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1) A: Mili told me there was a big fight between some boys at the party.

2) B: I wouldn't know. I didn't attend the party.

Or

2) B: Kelly would know, because she's been to the party.

Questions:

a) Does the verb "know" have the usual meaning: "to have information in your mind"?

b) Can I use "won't/will know" instead of "wouldn't/would know" in sentence 2)? Like this:

2) B: I won't know. I didn't attend the party. Or

2) B: Kelly will know, because she's been to the party.

c) What is the difference between "I wouldn't know" and "I don't know", or "Kelly would know" and "Kelly knows"?

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Rizan Malika) Does the verb "know" have the usual meaning: "to have information in your mind"?

Yes.

Rizan Malikb) Can I use "won't/will know" instead of "wouldn't/would know" in sentence 2)? Like this:

2) B: I won't know. I didn't attend the party. Or

2) B: Kelly will know, because she's been to the party.

No for the first one. Yes for the second.

Rizan Malikc) What is the difference between "I wouldn't know" and "I don't know"

My personal impression is that they have the same meaning, but "I wouldn't know" is somewhat pretentious and dismissive.

More charitably, Longman has

I wouldn’t know: used to say that you do not know the answer to something and that you are not the person who would know

See also

https://english.stackexchange.com/questions/321997/what-is-the-difference-between-i-dont-know-and-i-wouldnt-know

and

https://www.quora.com/What-is-the-difference-between-I-wouldn-t-know-and-I-don-t-know

Rizan Malikc) What is the difference between ... "Kelly would know" and "Kelly knows"?

The first shows less certainty. It almost says something like "Of all the people who might know, Kelly is the most likely to know, so she is probably the best person to ask about it".

The second is a straightforward claim. She knows. Go and ask her, and you'll have your answer.

CJ

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1) A: Mili told me there was a big fight between some boys at the party.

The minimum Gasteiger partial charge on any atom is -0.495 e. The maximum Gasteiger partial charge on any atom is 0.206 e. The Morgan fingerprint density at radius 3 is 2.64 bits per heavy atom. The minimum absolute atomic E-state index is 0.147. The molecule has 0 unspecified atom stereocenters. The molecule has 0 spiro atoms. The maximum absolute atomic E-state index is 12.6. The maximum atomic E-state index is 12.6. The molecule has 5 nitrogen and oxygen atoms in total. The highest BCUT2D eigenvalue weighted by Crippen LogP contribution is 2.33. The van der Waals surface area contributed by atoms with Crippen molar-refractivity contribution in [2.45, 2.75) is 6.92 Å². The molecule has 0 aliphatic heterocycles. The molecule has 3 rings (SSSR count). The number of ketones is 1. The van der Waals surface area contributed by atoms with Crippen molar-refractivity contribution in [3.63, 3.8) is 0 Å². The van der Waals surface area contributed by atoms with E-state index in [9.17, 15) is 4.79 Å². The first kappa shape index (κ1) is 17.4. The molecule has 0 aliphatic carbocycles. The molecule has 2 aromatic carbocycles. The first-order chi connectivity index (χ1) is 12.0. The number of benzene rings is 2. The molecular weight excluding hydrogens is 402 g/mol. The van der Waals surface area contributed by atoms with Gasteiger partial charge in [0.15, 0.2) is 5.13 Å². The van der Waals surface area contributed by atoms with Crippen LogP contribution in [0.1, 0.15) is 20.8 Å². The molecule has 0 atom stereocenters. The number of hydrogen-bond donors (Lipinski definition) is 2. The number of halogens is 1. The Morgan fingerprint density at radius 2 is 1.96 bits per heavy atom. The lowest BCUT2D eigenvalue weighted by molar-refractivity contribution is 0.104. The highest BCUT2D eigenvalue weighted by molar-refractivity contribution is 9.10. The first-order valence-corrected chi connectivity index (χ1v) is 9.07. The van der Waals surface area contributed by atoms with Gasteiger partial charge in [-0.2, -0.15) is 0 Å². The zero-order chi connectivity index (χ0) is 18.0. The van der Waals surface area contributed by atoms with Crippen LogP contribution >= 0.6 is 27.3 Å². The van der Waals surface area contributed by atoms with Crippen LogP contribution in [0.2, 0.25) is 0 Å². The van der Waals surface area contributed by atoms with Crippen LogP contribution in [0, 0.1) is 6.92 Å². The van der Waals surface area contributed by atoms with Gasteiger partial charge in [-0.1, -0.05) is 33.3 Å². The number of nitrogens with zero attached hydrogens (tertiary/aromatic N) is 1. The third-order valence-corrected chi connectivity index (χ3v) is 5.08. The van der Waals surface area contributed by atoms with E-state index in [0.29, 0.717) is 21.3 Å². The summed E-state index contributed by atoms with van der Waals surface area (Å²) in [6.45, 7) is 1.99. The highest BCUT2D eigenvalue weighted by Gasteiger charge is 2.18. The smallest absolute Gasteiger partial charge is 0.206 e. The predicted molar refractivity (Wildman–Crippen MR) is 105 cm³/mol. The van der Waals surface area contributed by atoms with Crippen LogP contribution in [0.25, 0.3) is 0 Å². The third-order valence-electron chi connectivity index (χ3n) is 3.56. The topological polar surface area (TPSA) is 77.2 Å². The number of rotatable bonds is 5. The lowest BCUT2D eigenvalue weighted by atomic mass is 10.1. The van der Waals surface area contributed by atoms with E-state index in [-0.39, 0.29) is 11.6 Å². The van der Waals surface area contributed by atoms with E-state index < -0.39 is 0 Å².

2) B: I wouldn't know. I didn't attend the party. More natural than 'attend' in this context is eg I didn't go / I wasn't there.

Or

2) B: Kelly would know, because she was at the party / she went to the party.

Questions:

a) Does the verb "know" have the usual meaning: "to have information in your mind"? Yes

b) Can I use "won't/will know" instead of "wouldn't/would know" in sentence 2)? Like this:

2) B: I won't know. I didn't attend the party go/ I wasn't there.



2) B: Kelly will know, because she was there.

c) What is the difference between "I wouldn't know" and "I don't know", or "Kelly would know" and "Kelly knows"?

I wouldn't know This is an almost standard way of expressing indifference. It also implies 'and I don't care, so *** off'

"Kelly would know" just a normal response.

"Kelly knows" just a normal response.

Clive

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Comments  
CalifJim
Rizan Malikc) What is the difference between ... "Kelly would know" and "Kelly knows"?

The first shows less certainty. It almost says something like "Of all the people who might know, Kelly is the most likely to know, so she is probably the best person to ask about it".

The second is a straightforward claim. She knows. Go and ask her, and you'll have your answer.

CJ

3) Would you happen to know where the document is?

4) As you all will know, election day is next week.

Can I use "will" in place of "would" in (3) and "would" in place of "will" in (4)?

Students: Are you brave enough to let our tutors analyse your pronunciation?
Rizan MalikCan I use "will" in place of "would" in (3) and "would" in place of "will" in (4)?

No and no.

CJ

CalifJim
Rizan MalikCan I use "will" in place of "would" in (3) and "would" in place of "will" in (4)?

No and no.

CJ

Can "must" replace "will" in (4)?

4) As you all will (must) know, election day is next week.

Rizan MalikCan "must" replace "will" in (4)?

Yup!

CJ

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